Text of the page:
Sipping gas, guzzling wine.


Environmentalists like to talk about how green Europeans are compared to us North American energy gluttons. They paint European cities as some kind of Suzuki-esque utopia. After stepping outside the North American gas-crisis zone and spending a few days in Paris this week, I have to say, they’re not entirely wrong. The streets are packed with scooters and motorcycles. The cars are all tiny. SUVs and oversized luxury cars are about as easy to spot as ivory-billed woodpeckers. Suzuki would be in heaven. People here figured out a long time ago how to live in a world of high energy prices.

Still, it’s hard to see Toronto or Vancouver becoming more like Paris, even in a world of $200 a barrel oil. We’re too set in our ways, and we’ve spent too long building infrastructure for a world of cheap gas. The day I see a Bay Streeter give up his 5 Series for a scooter will be the day the Leafs win the Cup, which is to say, it will never happen. But they do it here, and it seems to work. Now, if only I could find a place in this city where a cup of coffee doesn’t cost $8.

PS. I’ve only seen a few Segways in this environmentally-friendly city. And it was a tour group. But I’m sure the Segway revolution is just around the corner.

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Sipping gas, guzzling wine.

  1. The Segway is a clever means of spending money in order to avoid the free benefit of healthy walking. It doesn’t replace driving; it replaces walking and has a net negative impact environmentally.

  2. The Segway Personal Transporter can run some 26+ miles on a single charge, depending on a variety of factors. Do you think people are using them instead of running a marathon? It can – as it is designed to do – replace a car quite easily for the appropriate people & situations, the best example of which is urban dwellers who just might wish to drive the 4 or 8 miles to work instead of using their commute as exercise. Yes, I used to work for a dealership of Segways. No, I haven’t bought one because it is still outside my price range. But that will not always be the case. I also haven’t bought an iPhone yet, but I’m waiting for those who can afford it to drive the price down. That’s technology. That’s innovation. That’s progress.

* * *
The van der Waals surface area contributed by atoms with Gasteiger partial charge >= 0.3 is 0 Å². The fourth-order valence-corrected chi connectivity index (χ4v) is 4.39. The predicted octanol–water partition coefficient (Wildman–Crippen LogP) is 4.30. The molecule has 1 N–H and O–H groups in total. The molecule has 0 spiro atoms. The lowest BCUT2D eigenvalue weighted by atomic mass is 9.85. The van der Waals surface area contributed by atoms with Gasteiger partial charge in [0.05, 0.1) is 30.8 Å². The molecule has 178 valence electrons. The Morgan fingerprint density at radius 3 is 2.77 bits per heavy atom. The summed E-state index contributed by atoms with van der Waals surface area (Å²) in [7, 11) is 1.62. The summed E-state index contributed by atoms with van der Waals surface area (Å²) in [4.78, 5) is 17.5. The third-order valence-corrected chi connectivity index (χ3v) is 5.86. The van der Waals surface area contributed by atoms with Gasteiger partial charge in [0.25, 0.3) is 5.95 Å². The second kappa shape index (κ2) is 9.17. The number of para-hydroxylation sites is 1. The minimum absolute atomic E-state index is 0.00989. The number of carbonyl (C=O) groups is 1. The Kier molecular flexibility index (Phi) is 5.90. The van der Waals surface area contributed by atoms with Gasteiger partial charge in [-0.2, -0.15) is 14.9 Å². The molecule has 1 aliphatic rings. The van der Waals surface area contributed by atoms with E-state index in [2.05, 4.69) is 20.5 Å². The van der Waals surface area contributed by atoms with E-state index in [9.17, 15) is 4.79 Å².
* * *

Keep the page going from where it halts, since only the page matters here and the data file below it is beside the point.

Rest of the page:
3. No Amanda, I think they are using Segways instead of walking, like I already said. A majority of Candians live within easy biking and walking distance of their work, but don’t. Why will another expensive machine change that?

    Again, the presence of Segways is not evidence of environmental consciousness, but maybe evidence of faddish materialism.

  4. Though a majority of Canadians live within easy biking distance of their work, a majority of Canadians do not bike to work. I think that’s the crux of the matter. Why will another expensive machine change that? Because it allows them to get from point A to point B without having to deal with exercise, the costs of parking, and the price of gas.

    That using it makes them slightly more environmentally friendly is, I think, a bonus, not the intent.

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